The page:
Jim gives her his most charming smile. “Excellent,” he starts to say, but she cuts him off.
“Mister Kyle will take your things upstairs and see that they are put away,” she says, and a man appears to do just that, disappearing just as quickly. “Dinner will be served at half past six—roast duck will be served with corn and potatoes.” She gestures for them to follow her and they do.

“I’ve also asked Mister Kyle to procure a pair of suitable horses for you since I was informed you’d be traveling; they are a pair of bays named George and Gracie. The stables are in the back, of course. I’m going to the market later—are you planning on doing any entertaining this week?” she continues, all seemingly in one breath.

“Er, not that we know of,” Jim says.

“Yet,” Bones snorts in an undertone. Jim shoots him what’s meant to be a glare, but Bones’s hazel glance is eloquent in his amusement, and he feels himself relax.

Rand doesn’t blink, just nods sharply. “Let me know what days and how many, and if there is a preferred menu. I will see it done,” she says.

“Er, beggin’ yer pardon, ma’am,” Scotty raises his cap to her politely, “but what aboot the rest of us?”

Rand blinks as if seeing the other three for the first time. She turns to Jim in confirmation. “Are they staying with us? I was told to only expect two—”

“Who told you that?” Jim asks, more sharply than he meant to, and Rand flinches. “Don’t worry, I’m just—curious.”

It is indeed curious; if she had been expecting them this long, that meant that Komack—or someone—had given her directions as long ago as when the last ships sailed, sometime in November mayhap. The King had spent a long time organizing this little jaunt, and no mistake.

Rand purses her lips, eyes flickering to the other men anxiously. Jim gives her his best calming smile. “Don’t worry, whatever you tell us can be shared with them as well.” He takes in the three of them, who have been journeyed so long and have taken care of him so well, and casts a significant look at Bones at the end. “We are family, after all.”

Rand’s eyes widen, but she nods and bows her head in acquiescence. “As you will, my lord. I had the message from John Gill. He had the orders from the King’s own hand, and showed me his seal.”

“John Gill the historian?” Jim blinks at that. “What’s he doing all the way out here?”

“I’ve read his books,” Hikaru says in astonishment. “Is he even still alive? He must be ancient!”

“He’s not so old as all that,” Jim says. “I met him a time or two—before. He was a friend of Pike’s,” he explains to Bones.

Bones nods, asking no more questions. “That’s fascinating, Jim,” he says flatly, “but as your healer, I’d like to proscribe a bath and a full meal for each and every one of us before we get started on another mystery.”

Jim chuckles. “Fair enough, Bones,” he concedes. He doesn’t miss the sigh of relief—however brief it is—from the others. “Mistress Rand, if you could be as so kind as to find room for our friends, and then we’d do well to follow doctor’s orders.”

Rand blinks rapidly once more, then bows her head again. “Yes, my lord. Come,” she says to the others, and they follow.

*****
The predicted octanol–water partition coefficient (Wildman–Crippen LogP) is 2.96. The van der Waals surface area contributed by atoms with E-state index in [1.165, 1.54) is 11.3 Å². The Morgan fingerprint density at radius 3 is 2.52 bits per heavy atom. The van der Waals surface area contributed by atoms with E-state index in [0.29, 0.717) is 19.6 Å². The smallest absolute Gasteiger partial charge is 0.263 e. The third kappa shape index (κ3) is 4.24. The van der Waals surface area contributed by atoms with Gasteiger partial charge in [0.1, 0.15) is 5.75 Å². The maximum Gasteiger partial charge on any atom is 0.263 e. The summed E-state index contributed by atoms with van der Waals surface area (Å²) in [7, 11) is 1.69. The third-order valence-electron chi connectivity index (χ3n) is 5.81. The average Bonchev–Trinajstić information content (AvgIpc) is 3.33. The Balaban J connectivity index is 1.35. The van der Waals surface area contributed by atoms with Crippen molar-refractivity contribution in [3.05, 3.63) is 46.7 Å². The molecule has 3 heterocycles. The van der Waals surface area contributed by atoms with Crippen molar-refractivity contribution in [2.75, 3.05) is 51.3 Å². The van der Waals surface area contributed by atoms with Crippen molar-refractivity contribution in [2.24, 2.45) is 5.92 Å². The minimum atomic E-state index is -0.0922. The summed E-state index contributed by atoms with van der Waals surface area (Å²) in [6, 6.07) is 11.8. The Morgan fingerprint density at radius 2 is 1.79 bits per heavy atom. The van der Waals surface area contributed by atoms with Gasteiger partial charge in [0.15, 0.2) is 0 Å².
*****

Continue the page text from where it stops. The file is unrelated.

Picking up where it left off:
“Curiouser and curiouser,” Bones says. The reference is just out of Jim’s reach; as it is, exhaustion hovers abruptly just at the edge of his senses. The healer’s expression softens. “C’mon, you.” They walk together in the direction of their quarters.

“Wow,” Jim says when they are reach the master bedroom. The whole house is immaculate, and a decanter of brandy and a plate of biscuits sit on a small table for them. “I don’t know whether I’m terrified or if I want to take her back home with us.”

“I think she might give Pavel and Scotty heart attacks,” Bones says honestly, pouring each of them a glass, “and there may be a battle to the death with Keenser. I take it back,” he adds, “I might be willing to pay to see that, actually.” He pauses, sipping the brandy. “It’s good stuff. I don’t know who would win.”

“Win the brandy or the battle?” Bones makes a face at him. “You’re terrifying, Bones,” Jim says affectionately, saluting him with his own glass. “I love you.”


Rand is fiercely disapproving when Jim brings his maps and books to the dinner table that night.

“Is this going to be a habit, sir?” she wants to know. Hikaru, Pavel, and Scotty blink in surprise, by now used to his habits. In fact, it’s a rare night when Jim doesn’t bring some project of his to dinner with him.

“Most likely,” Leonard answers mildly. “It’s no use arguing with him, believe me.”

Jim grins unapologetically. “When we have a formal dinner, I promise you can go to town with a dozen spoons at each place setting, but when it’s just us, I like things simple.” Without shame, he props his feet up on the table, holding a book open on his lap. “So what are we having for dinner again?”

Rand stares, then disappears back into the kitchen.

“If she’s adding poison to the food, will you be able to save us in time?” Jim asks Leonard. He’s joking—somewhat.

Leonard, having lived most of his life in Balm House and thus shared quarters with a dozen people at a time, has the sense to keep his mouth shut.

Jim eyes him uncertainly. “Am I in trouble?” The other men glance away and say nothing. “Uh oh.”